Review: THE FORTRESS, Sublime Political Allegory Closes Its Doors to the Uninitiated
Led by Lee Byung-hun, Kim Yun-seok and Park Hae-il, the film is a big gamble for director Hwang Dong-hyuk.
One of the most impressive casts of the year lines up in the austere and languid period siege drama The Fortress.
Led by Lee Byung-hun, Kim Yun-seok and Park Hae-il, performances are strong all around in this magnificently shot and movingly scored but admittedly unhurried meditation on the nature of duty and hierarchy in Korean society. Heavy on political metaphors, this powerful film has found favor with local critics but may prove difficult for the uninitiated.
Set during the Qing Invasion of Korea in the year 1636, the film focuses on the beleaguered King of the Joseon Empire, who has retreated to the Namhan Fortress, where he receives counsel from his closest advisors while 150,000 Chinese troops wait them out beyond the fortress' walls. When a proposal arrives from the general of the Qing army that would see the Crown Prince sent out as a hostage, the King's interior minister urges him to protect his people despite the potential humiliation, while his minister of rites pushes him to fight and preserve their honor.
More in line with his probing abuse drama Silenced than his most recent fantasy family drama Miss Granny, director Hwang Dong-hyuk takes the biggest gamble of his career for his fourth film, based on an acclaimed novel by Kim Hoon. The Fortress is a contemporary rumination on the fate of the ordinary Korean citizen at the hands of greater powers, whose actions are predicated upon ideals of honor and shame but whose intentions are more often than not born out of self-interest.
Early on, Kim Yun-seok's character, Minister Kim, who argues that they stand and fight, demonstrates his ruthlessness when he cuts down an old peasant. The subject helped the king cross a frozen river but says he would do the same for the enemy were they to pay their way across. The minister offers to take him and his ward to the fortress for protection but the old man refuses, and his practical reasoning obliges him to brandish his sword in order to obstruct the path of the invaders.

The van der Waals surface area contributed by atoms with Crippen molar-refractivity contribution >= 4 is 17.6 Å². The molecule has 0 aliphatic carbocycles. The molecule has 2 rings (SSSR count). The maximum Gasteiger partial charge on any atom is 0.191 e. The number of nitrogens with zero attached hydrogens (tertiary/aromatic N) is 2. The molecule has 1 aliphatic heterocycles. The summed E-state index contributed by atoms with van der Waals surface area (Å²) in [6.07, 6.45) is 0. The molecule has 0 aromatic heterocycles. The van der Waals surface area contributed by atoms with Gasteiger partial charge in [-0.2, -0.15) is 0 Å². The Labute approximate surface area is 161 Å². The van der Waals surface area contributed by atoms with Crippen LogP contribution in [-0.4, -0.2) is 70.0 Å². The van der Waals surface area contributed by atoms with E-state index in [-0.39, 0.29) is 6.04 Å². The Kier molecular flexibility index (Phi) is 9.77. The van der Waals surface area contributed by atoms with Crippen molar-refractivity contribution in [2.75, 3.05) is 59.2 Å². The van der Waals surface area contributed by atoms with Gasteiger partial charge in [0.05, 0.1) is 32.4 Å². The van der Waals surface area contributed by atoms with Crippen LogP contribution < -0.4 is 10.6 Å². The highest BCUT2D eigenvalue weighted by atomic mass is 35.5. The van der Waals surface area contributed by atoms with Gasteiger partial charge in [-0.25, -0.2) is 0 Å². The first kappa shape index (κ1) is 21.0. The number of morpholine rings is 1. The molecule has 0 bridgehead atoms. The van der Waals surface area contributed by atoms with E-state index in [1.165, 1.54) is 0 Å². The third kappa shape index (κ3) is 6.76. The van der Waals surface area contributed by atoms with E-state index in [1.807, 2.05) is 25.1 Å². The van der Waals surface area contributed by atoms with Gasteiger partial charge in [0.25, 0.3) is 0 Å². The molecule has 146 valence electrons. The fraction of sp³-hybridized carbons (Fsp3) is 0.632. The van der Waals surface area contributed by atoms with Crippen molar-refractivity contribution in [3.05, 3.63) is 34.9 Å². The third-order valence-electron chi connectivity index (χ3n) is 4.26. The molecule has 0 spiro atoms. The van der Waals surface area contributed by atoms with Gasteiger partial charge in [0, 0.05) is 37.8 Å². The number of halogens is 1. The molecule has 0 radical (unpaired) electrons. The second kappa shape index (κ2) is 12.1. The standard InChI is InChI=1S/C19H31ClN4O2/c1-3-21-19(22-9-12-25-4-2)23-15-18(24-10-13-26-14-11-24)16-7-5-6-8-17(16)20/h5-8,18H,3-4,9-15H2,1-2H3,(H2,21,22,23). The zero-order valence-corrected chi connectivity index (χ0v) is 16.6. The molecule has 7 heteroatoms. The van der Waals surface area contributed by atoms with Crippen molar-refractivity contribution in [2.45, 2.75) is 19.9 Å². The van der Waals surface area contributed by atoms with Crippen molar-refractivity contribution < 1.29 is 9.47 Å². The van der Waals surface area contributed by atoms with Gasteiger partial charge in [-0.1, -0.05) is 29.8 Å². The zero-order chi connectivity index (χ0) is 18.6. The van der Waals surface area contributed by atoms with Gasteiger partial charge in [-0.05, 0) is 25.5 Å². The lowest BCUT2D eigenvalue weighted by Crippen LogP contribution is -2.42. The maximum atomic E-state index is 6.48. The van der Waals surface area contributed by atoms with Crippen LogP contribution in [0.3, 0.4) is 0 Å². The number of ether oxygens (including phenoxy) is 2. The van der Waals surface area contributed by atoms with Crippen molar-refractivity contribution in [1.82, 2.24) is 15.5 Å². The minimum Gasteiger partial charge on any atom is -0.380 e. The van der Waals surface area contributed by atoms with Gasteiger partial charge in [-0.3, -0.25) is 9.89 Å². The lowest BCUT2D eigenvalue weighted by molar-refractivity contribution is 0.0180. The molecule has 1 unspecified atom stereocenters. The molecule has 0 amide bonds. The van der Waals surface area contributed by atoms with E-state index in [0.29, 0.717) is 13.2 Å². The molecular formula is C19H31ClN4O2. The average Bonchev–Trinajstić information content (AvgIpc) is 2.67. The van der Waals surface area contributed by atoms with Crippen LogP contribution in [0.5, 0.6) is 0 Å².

Lee Byung-hun's Minister Choi is the pacifist who believes that the king should do everything to negotiate with the Chinese forces, as the prospect of war would spell certain doom for the people. He's so committed to his ideals that he would readily offer his head, which many of his colleagues ask for when his suggestions shame the honor of the court.
King Injo, played by Park Hae-il as a monarch who is at turns phlegmatic and indecisive, grapples with the counsel he receives, balancing the lives of the people and the image of the kingdom. Injo, who ruled during both of the Manchu Invasions of the 17th century, has been recorded in history as a weak and indecisive leader who wrecked the Joseon economy and greatly tarnished its legacy.
Between these three central characters, as well as a coterie of retainers concerned with self-preservation and a smattering of stoic characters suffering from their decrees beyond the fortress walls, Hwang gives us what amounts to both a detailed history lesson and a sobering and devastating allegory for modern Korean politics.
The film's slow pace includes a wealth of long discussions, which despite their dry nature, are terrific showcases for Lee Byung-hun and Kim Yun-seok, who deliver the most sober performances of their careers. Both have excelled time and again in the past but much greater restraint is required of them here as they pull back from emotional extremes and confine themselves to the strict formalities of the king's court. The subtleties of their inner struggles gradually reveal themselves through the brief glimpses beneath their characters' veneers they allow us.
With such a difficult and slow tale to relate, director Hwang puts enormous responsibility in the hands of the various departments of his crew and the technical merits of the film are uniformly excellent.
Known for his memorable collaborations with Kim Jee-woon, which include A Bittersweet Life and last year's The Age of Shadows, cinematographer Kim Jee-yong takes on a new challenge in The Fortress, which was shot mostly outdoors in winter. Austere and immediately gripping, Kim's lensing makes extraordinary use of Korea's unique landscape as well as its Joseon Era architecture and clothing. The stark angles of the fortress buildings and its halls contrast with the twisted trees and rolling scenery of the hills they are built on, while silhouettes walking along the walls cower beneath the clawing canopies of the dark forest.
Much of The Fortress is marked by hushed dialogue or silence but when mournful string and piano medleys do seep in, from Ryuichi Sakamoto (scoring a Korean film for the first time), they offer us an insight into the characters' turmoil. The music is especially affecting at the end as it helps us to untangle the narrative's complex moral quagmires.
One of the most topical and pertinent Korean films of the year, Hwang's work uses its period setting like few others have in Korean cinema. Sadly, in telling such a difficult tale, what he has created doesn't fall into the conventional parameters of big-budget entertainment and for viewers not intimately familiar with the cultural context from which it sprang, it may well be too great a leap.